Alelo, a California-based language and cultural training company that specializes in applying social simulation technology, is working to bring social simulation to the Defense Department, as well as into international and commercial markets. Training & Simulation Journal recently spoke with Alelo CEO Lewis Johnson and new board member Paul Bremer, whose public-service résumé includes stints as U.S. ambassador to the Netherlands, ambassador-at-large for counterterrorism, and presidential envoy to Iraq.
Q: What sort of expansions are you making internationally?
Johnson: We have an ongoing contract with the government of Australia. We are actually developing courses for use by Australian personnel in their region of the world, in particular [the Austronesian language] Tetum. The Australians do a lot of work in countries in their region, as well as participating in NATO and coalition activities. And we just established a subsidiary in the U.K. We’ve opened an office in London and we are providing mobile cultural and language training for the troops deploying to Afghanistan. The first groups with iPods incorporating our software will be leaving next month.
We also have a strong interest in teaching English worldwide. We developed a website called “goEnglish” for Voice of America. What Alelo started as providing language training to the Department of Defense — now, the largest single user is in Iran through Voice of America. We are now working to build and expand on that to develop a wider range of educational products.
Q: It sounds like Alelo is looking to expand into the commercial sector as well. What is your emphasis there?
Bremer: The major one that Lewis just touched on is education. Technology is becoming a tremendous part of education in any school that I walk into now. Some of the experience that Alelo has developed in the courses they already sell to largely military applications have a direct application to learning languages, but also to just plain learning. That to me is the exciting future for a lot of these language firms — figuring out how to broaden the base of their markets beyond the military and intelligence world.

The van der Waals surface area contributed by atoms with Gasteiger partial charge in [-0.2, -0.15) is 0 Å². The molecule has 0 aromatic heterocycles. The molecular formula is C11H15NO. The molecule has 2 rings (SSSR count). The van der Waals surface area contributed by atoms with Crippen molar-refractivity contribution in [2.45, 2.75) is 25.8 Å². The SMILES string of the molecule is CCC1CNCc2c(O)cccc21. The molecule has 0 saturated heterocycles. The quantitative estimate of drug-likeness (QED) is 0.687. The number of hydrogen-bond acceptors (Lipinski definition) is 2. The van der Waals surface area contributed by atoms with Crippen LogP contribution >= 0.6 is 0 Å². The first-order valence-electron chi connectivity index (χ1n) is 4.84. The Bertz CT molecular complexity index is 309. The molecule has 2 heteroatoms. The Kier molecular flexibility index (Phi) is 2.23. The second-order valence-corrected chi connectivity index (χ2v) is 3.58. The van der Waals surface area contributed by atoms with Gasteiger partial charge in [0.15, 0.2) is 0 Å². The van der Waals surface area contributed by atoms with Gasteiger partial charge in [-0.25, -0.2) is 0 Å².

Johnson: We develop language and cultural training products, but our core technology is in social simulation for learning purposes — simulating interactions between people. It turns out there are a wide range of potential applications from a social simulation approach, such as customer service or corporate training. We’re working with the board of directors to identify what are the most promising opportunities to pursue.
Q: Dr. Johnson, when we spoke in the fall before I/ITSEC, the big training and simulation conference, you were developing version 2.0 of your Virtual Role Player (VRP) simulation engine, which incorporates Alelo’s social simulation technology. What
Johnson: Our effort is continuing to focus on really making it an integral part of the way training takes place, particularly in the military. It’s a common recognition now that intercultural communication is one of the pillars for military units and personnel. We are working with various clients around the world to figure out how to integrate VRP technology into their overall training solution. We see that as being a very promising area going forward. It’s certainly an area across the defense sector which shows the most promise, because there are a lot of people in the military and government who recognize you can’t continue doing things the old way in terms of training. Simulated technologies are necessary to reduce cost while retaining effectiveness. We are pushing to establish that.